Following the Yahoo breach many users are concerned about their online safety and what to do next. As with all data breaches although a lot of the issues are beyond the control of the user there are some straightforward measures that they can take to be as safe as possible online.
Passwords should be long, strong and unique, worryingly the most common passwords in 2016 are: “123456” , ”password” and “12345678”.
If you are using a simple or common password you are at risk with or without a breach. Attackers maintain lists of common passwords and simply cycle through them to gain access to accounts. If you struggle to remember long complex passwords try using more memorable pass phrases like:
It is easier for your brain to remember so you can create a much longer password that is harder for an attacker to brute force. You should also not reuse passwords across different websites especially those that contain sensitive information such as email and banking websites.
If you really want to ensure strong unique passwords it is worth considering using a password manager app. These apps can generate and store unique passwords for every site you use and store it in a secure “vault” that you unlock with a fingerprint or one master password.
Almost all the major platforms offer the option to enable multifactor authentication. In simple terms this means that when you log in using a new device they send a code to your phone to verify it is really you. In the event your password is stolen the attacker is unable to login without this code. This is a really quick win in terms of online safety.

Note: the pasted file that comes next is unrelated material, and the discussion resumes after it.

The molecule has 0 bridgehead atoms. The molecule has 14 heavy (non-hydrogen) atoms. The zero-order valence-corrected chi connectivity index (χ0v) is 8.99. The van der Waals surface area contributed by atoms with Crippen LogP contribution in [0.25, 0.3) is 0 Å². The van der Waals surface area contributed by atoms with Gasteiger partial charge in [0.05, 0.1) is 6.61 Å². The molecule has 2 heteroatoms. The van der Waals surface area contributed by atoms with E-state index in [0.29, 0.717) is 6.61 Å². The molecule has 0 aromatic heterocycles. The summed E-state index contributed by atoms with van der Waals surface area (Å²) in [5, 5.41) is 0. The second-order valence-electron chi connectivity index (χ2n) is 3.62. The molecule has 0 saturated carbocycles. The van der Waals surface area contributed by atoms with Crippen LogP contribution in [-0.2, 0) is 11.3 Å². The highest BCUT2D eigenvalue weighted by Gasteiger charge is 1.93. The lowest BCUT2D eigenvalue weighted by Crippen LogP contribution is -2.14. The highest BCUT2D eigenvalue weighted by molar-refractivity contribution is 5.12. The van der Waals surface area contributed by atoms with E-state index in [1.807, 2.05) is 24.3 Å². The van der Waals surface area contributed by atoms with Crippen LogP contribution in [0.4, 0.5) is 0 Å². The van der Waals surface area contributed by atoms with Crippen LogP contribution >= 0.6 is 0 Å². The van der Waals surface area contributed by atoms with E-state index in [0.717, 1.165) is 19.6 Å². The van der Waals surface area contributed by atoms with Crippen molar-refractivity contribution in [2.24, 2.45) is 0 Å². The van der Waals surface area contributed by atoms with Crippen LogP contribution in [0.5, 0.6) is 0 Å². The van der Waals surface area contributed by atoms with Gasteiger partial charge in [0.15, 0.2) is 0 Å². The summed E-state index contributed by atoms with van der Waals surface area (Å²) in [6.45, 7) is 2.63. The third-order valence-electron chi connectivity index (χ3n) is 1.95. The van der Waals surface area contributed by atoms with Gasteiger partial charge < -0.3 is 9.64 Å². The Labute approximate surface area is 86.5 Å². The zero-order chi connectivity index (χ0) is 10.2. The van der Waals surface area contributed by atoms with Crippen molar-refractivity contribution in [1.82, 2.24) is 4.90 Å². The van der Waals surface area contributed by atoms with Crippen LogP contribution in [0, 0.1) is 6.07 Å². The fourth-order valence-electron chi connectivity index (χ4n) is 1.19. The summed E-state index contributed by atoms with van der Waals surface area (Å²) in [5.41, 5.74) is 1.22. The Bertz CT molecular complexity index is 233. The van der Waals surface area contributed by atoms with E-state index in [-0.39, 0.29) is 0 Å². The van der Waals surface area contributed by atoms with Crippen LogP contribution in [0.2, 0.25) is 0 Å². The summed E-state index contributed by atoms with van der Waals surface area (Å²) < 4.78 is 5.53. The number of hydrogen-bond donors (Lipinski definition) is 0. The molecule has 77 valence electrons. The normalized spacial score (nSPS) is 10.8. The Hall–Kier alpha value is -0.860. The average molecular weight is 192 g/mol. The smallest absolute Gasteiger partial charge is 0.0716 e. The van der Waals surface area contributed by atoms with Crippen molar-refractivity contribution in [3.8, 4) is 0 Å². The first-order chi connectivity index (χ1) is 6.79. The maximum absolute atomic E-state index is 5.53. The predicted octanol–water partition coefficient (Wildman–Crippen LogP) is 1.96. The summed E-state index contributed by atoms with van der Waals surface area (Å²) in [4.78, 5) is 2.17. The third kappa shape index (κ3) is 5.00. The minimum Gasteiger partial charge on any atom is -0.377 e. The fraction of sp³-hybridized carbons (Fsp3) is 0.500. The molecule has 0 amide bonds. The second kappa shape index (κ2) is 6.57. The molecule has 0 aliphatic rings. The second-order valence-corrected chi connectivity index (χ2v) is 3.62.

Users should be aware of their digital footprint; many users are often unaware of quiet how much personal information they share online. Look at privacy settings on social media and Google yourself to see what can be found.
haveibeenpwned.com is a website which can notify users if their details have appeared in any past or inevitably future data breaches. Think of it as credit monitoring for your online identity.
Attackers often use events in the news such as this breach as a catalyst to trick users by sending out spam emails pretending to be associated with the breached company. These emails often have malware attachments they want the user to open or they are trying to get the user to fill in valuable personal details and passwords. If in doubt go directly to the website and contact the company directly to verify if any contact is genuine. Avoid clicking links or opening attached files.
Taking these measures should help you stay ahead of the attackers as much as possible by restricting their ability to reuse and abuse stolen information.
James Maude, Lead Cyber Security Researcher
James Maude is the Lead Cyber Security Researcher at BeyondTrust’s Manchester, U.K., office. James has broad experience in security research, conducting in-depth analysis of malware and cyber threats to identify attack vectors and trends in the evolving security landscape. His background in forensic computing and active involvement in the security research community makes him an expert voice on cybersecurity. He regularly presents at international events and hosts webinars to discuss threats and defense strategies.